In a recent Atlantic article by Robert Kaplan entitled “Rereading Vietnam,” the author discusses a number of books that have been given little press and short shrift by reviewers. These are histories and memoirs written by men who served in Vietnam and consider it to have been an honorable task, and they feature tales of heroism in the face of great odds.
In his piece, Kaplan mentions an anomaly in much other writing about that war: the relative absence of attention paid to its second half; its “Vietnamization,” Nixon-driven, half.
I’ve noticed this myself. It sometimes seems that, other than historians and war buffs, most people’s knowledge of even the most basic facts of the war gets cloudy after the year 1969.
There came a time when the war was won,” even if the “fighting wasn’t over,” writes Lewis Sorley, a West Point graduate and career Army officer, in A Better War: The Unexamined Victories and Final Tragedy of America’s Last Years in Vietnam (1999). By the end of 1972, Sorley goes on, one could travel almost anywhere in South Vietnam in relative security, even as American ground forces were almost gone.
Sorley’s book is a rara avis in focusing on the later years of the war. It’s almost as though historians and journalists haven’t wanted to look at that part. As Kaplan says:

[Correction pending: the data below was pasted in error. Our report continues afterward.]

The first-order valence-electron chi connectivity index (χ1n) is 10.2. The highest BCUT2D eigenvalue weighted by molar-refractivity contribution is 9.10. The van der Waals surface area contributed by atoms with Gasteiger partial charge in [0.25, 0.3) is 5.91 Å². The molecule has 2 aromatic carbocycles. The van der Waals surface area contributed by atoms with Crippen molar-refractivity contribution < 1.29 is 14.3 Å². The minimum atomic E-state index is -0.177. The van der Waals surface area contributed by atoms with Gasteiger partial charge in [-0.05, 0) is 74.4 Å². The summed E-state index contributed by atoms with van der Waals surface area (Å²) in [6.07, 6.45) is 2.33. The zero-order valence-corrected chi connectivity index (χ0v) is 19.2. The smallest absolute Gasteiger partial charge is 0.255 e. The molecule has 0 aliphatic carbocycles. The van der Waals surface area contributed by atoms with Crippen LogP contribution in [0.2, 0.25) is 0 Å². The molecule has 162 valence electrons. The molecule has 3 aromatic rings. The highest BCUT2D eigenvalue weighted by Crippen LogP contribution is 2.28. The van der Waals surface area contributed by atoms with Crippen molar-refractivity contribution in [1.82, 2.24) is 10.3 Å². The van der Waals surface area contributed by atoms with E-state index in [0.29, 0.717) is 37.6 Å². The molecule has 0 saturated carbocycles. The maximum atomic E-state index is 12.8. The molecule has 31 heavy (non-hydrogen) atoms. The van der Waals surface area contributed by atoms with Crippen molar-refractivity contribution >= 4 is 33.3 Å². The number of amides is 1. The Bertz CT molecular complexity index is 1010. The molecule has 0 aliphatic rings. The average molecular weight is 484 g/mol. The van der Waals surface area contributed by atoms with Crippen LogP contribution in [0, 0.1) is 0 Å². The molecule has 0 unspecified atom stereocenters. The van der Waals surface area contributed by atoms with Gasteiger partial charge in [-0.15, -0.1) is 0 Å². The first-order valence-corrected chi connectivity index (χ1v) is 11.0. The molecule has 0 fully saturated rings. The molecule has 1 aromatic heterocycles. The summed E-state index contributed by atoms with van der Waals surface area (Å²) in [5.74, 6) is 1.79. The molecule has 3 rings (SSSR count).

Stanley Karnow’s Vietnam: A History (1983) devotes only 103 out of 670 pages [to the 70s], and Neil Sheehan’s Pulitzer Prize-winning A Bright Shining Lie (1988) devotes 65 out of 790 pages. Sorley told me he isn’t sure what would have happened had Congress not cut off aid to South Vietnam at about the time the ground situation was at its most hopeful. He felt that a respectable case might be made that it would have survived.
This relative lacuna is true not only of writing about the war, but of the memories of most people I know who are of an age to remember. One reason for the prominence of memories of the 60s is that they were—well, they were the 60s, a time of transition and turbulence in general. The 60s were also the years of large and dramatic (and disillusioning) actions in Vietnam, including what turned out to be the perception of failure of our side during the Tet offensive and the horror of what US soldiers did in My Lai. By the end of the 60s much of the public had turned against the war, many irrevocably.
All of this disillusionment and exhaustion meant that many people probably stopped following the news so closely. But yet another reason for turning away was that, when our numbers in Vietnam were large and the draft was operating fully, many more young people (and their parents) were personally involved, and when the conscription methods changed, the war was no longer so up close and personal. It was in December of 1969 that the draft lottery began, representing a slight shift in the sense of vulnerability of those of age to serve. This, coupled with the drawdown of troops that Nixon had promised as part of Vietnamization (see this; at the end of 1969 there were 480,000 active US troops there, but by the end of 1971 there were 157,000 and a year later there were only 27,000), meant that fewer and fewer young men had to worry about serving there.